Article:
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In December 2008, a 5-month-old boy presented with a 1-month history of left nasal obstruction associated with purulent rhinorrhea. His delivery had been uneventful, and his nasal breathing was normal at birth. Rhinoscopy with a flexible endoscope showed a large, reddish, left-sided nasal mass completely occupying the nasal fossa. It bled easily, and its origin was not evident.
Magnetic resonance imaging (MRI) demonstrated an oval mass, measuring 14 × 19 × 17 mm, filling the left nasal cavity with heterogeneously hyperintense signal on T2-weighted images (Figure 1) and hypointense signal on T1-weighted images (Figure 2). After contrast administration, a marked, though incomplete, enhancement was evident on T1-weighted images (Figure 3) and gradient-echo T1-weighted images (Figure 4) and was associated with hypoenhancing areas within the lesion. The mass showed well-defined margins, and the nasal septum and medial maxillary sinus wall were deformed but not infiltrated.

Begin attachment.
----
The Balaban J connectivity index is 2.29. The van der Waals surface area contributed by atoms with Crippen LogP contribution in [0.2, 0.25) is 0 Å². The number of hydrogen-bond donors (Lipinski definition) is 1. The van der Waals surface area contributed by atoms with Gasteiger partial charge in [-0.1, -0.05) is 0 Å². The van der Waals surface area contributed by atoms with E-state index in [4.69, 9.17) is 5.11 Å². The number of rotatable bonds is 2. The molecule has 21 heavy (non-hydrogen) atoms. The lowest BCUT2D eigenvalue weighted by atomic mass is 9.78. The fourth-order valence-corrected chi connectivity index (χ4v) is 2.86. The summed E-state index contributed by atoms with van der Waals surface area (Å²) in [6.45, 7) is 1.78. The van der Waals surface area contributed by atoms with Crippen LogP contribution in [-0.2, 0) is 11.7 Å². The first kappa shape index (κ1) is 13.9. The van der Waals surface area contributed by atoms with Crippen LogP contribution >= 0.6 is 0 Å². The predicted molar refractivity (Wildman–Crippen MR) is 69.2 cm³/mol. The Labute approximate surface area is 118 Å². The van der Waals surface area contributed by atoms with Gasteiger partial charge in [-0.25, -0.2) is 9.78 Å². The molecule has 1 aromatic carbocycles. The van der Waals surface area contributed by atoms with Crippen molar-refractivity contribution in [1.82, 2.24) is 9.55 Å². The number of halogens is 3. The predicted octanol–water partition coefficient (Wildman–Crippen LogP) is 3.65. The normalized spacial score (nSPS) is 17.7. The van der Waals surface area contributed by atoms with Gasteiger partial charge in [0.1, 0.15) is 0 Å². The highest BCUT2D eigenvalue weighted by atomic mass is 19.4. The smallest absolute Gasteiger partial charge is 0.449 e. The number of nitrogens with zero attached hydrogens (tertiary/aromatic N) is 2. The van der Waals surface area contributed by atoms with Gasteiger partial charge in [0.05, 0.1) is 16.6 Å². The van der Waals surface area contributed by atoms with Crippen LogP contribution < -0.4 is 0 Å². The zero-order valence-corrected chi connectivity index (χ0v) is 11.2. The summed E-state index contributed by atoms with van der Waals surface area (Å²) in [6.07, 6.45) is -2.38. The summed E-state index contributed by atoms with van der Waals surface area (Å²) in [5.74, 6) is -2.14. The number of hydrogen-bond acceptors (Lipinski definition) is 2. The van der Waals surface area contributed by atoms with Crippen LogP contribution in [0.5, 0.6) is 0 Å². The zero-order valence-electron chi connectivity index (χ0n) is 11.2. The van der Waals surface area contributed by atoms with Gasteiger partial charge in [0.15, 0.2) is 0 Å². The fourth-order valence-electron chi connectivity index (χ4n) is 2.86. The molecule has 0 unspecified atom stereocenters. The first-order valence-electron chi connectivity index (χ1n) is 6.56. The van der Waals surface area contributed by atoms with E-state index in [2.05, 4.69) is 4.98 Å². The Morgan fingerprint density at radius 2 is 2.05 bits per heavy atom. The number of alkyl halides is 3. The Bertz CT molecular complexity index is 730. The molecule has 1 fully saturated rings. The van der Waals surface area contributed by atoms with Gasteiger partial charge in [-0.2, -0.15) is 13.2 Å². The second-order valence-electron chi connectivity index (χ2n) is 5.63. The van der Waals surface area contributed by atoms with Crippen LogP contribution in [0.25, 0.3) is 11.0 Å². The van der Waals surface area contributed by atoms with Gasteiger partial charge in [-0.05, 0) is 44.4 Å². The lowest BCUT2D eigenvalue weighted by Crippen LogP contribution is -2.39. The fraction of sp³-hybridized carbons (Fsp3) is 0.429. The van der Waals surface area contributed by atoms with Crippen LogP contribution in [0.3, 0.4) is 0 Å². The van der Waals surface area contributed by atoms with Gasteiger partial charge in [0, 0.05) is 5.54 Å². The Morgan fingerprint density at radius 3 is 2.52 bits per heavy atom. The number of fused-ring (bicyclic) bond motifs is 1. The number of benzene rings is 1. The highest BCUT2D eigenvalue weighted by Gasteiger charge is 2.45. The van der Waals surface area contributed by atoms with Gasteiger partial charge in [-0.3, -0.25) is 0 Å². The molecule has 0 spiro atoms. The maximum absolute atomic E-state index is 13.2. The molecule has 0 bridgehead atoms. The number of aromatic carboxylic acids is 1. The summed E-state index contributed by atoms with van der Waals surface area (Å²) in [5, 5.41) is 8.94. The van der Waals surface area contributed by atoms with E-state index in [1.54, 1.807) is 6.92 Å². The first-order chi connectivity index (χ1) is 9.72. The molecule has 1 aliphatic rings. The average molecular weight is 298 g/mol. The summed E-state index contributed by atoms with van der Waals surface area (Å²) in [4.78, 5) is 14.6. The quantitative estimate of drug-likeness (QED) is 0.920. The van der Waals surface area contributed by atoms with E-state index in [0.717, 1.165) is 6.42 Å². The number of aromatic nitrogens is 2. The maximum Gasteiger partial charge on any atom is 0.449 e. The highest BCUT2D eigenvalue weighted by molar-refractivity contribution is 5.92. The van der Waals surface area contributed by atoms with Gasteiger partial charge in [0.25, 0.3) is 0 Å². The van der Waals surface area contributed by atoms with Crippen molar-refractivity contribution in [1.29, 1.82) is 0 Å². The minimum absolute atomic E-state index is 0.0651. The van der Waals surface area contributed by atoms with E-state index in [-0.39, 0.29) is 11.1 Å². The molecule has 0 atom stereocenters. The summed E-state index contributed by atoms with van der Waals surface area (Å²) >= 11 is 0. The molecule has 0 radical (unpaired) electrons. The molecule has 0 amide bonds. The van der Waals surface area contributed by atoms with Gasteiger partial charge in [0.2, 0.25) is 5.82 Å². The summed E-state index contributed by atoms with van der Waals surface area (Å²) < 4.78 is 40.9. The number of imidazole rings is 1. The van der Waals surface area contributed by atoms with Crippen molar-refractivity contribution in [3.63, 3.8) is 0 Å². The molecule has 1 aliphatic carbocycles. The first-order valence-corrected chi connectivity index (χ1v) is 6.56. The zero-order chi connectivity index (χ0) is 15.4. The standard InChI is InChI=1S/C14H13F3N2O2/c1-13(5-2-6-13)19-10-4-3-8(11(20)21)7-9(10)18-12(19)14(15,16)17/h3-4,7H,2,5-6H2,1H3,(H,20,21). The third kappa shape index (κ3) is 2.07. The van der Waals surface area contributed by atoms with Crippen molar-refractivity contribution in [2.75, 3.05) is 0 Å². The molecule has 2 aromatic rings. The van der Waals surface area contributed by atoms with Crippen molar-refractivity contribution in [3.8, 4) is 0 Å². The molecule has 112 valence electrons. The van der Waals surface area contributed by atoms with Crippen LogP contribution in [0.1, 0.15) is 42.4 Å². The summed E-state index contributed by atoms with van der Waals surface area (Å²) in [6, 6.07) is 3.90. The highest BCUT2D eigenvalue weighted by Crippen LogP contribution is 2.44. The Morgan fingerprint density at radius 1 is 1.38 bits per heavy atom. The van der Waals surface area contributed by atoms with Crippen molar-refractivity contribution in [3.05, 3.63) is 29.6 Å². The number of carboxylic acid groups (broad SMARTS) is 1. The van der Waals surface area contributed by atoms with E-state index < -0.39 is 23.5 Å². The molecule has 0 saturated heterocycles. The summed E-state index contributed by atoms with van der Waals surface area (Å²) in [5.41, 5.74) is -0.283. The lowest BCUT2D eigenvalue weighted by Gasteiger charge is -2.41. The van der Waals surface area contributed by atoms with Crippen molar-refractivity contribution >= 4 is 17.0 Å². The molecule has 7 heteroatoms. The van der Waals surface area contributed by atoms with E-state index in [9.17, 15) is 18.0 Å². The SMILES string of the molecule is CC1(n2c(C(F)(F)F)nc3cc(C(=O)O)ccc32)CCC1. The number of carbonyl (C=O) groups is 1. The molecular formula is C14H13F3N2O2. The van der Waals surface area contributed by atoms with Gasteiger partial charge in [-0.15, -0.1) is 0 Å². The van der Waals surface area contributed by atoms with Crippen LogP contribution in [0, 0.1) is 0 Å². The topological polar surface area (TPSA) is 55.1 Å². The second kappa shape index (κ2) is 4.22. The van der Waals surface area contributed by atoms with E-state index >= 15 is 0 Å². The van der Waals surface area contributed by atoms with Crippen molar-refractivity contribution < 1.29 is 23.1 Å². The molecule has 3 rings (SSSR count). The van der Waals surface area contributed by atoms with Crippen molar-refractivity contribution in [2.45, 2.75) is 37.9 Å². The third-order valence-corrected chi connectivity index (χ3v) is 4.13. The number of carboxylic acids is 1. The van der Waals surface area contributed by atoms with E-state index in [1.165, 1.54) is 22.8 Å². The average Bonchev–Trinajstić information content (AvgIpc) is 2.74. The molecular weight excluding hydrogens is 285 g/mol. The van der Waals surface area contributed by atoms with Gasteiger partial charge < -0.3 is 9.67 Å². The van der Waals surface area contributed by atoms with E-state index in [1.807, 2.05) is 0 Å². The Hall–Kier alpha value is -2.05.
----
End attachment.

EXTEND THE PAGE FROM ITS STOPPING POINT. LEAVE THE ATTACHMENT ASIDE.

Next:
A biopsy was not performed. The infant underwent transnasal endoscopic treatment. Complete excision of the mass, which was located along the inferior portion of the nasal septum, was achieved with a diode laser. No perioperative complications were observed. The patient was discharged from the hospital 2 days after surgery on a regimen of antibiotic therapy (amoxicillin–clavulanate potassium, 25 mg/kg, 2 times per day) and daily nasal washes with saline solution for 10 days. No recurrence was present at endoscopic follow-up.
What is your diagnosis?
Berlucchi M, Pedruzzi B, Farina D. Radiology Quiz Case 2. Arch Otolaryngol Head Neck Surg. 2010;136(11):1141. doi:10.1001/archoto.2010.190-a
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